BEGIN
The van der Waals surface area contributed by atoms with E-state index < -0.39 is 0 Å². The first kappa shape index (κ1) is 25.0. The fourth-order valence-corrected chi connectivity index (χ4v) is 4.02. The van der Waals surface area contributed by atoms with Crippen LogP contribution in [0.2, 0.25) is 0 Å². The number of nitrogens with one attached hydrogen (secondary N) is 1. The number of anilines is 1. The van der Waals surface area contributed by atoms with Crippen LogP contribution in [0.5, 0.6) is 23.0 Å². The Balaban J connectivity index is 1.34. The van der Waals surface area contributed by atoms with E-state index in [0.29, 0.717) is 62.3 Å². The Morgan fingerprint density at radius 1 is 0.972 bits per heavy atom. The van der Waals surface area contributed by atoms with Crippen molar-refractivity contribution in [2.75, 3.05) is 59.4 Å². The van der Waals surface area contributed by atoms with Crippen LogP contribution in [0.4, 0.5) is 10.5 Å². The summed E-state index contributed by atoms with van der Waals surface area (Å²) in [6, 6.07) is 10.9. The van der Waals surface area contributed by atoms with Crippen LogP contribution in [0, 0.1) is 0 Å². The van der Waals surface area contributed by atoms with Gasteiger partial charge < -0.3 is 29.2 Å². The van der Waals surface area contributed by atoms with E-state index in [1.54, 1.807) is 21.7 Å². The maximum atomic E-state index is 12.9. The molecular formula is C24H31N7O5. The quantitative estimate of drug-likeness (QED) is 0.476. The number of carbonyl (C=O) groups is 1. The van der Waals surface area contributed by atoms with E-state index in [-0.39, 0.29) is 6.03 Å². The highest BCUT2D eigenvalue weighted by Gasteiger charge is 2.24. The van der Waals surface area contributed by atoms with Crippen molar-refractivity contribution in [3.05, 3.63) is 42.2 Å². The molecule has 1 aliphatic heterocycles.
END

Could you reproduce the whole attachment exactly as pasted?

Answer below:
The van der Waals surface area contributed by atoms with E-state index < -0.39 is 0 Å². The first kappa shape index (κ1) is 25.0. The fourth-order valence-corrected chi connectivity index (χ4v) is 4.02. The van der Waals surface area contributed by atoms with Crippen LogP contribution in [0.2, 0.25) is 0 Å². The number of nitrogens with one attached hydrogen (secondary N) is 1. The number of anilines is 1. The van der Waals surface area contributed by atoms with Crippen LogP contribution in [0.5, 0.6) is 23.0 Å². The Balaban J connectivity index is 1.34. The van der Waals surface area contributed by atoms with E-state index in [0.29, 0.717) is 62.3 Å². The Morgan fingerprint density at radius 1 is 0.972 bits per heavy atom. The van der Waals surface area contributed by atoms with Crippen molar-refractivity contribution in [2.75, 3.05) is 59.4 Å². The van der Waals surface area contributed by atoms with Crippen LogP contribution in [0.4, 0.5) is 10.5 Å². The summed E-state index contributed by atoms with van der Waals surface area (Å²) in [6, 6.07) is 10.9. The van der Waals surface area contributed by atoms with Crippen LogP contribution in [0, 0.1) is 0 Å². The van der Waals surface area contributed by atoms with Gasteiger partial charge < -0.3 is 29.2 Å². The van der Waals surface area contributed by atoms with E-state index in [1.54, 1.807) is 21.7 Å². The maximum atomic E-state index is 12.9. The molecular formula is C24H31N7O5. The quantitative estimate of drug-likeness (QED) is 0.476. The number of carbonyl (C=O) groups is 1. The van der Waals surface area contributed by atoms with E-state index in [-0.39, 0.29) is 6.03 Å². The highest BCUT2D eigenvalue weighted by Gasteiger charge is 2.24. The van der Waals surface area contributed by atoms with Crippen molar-refractivity contribution in [3.05, 3.63) is 42.2 Å². The molecule has 1 aliphatic heterocycles.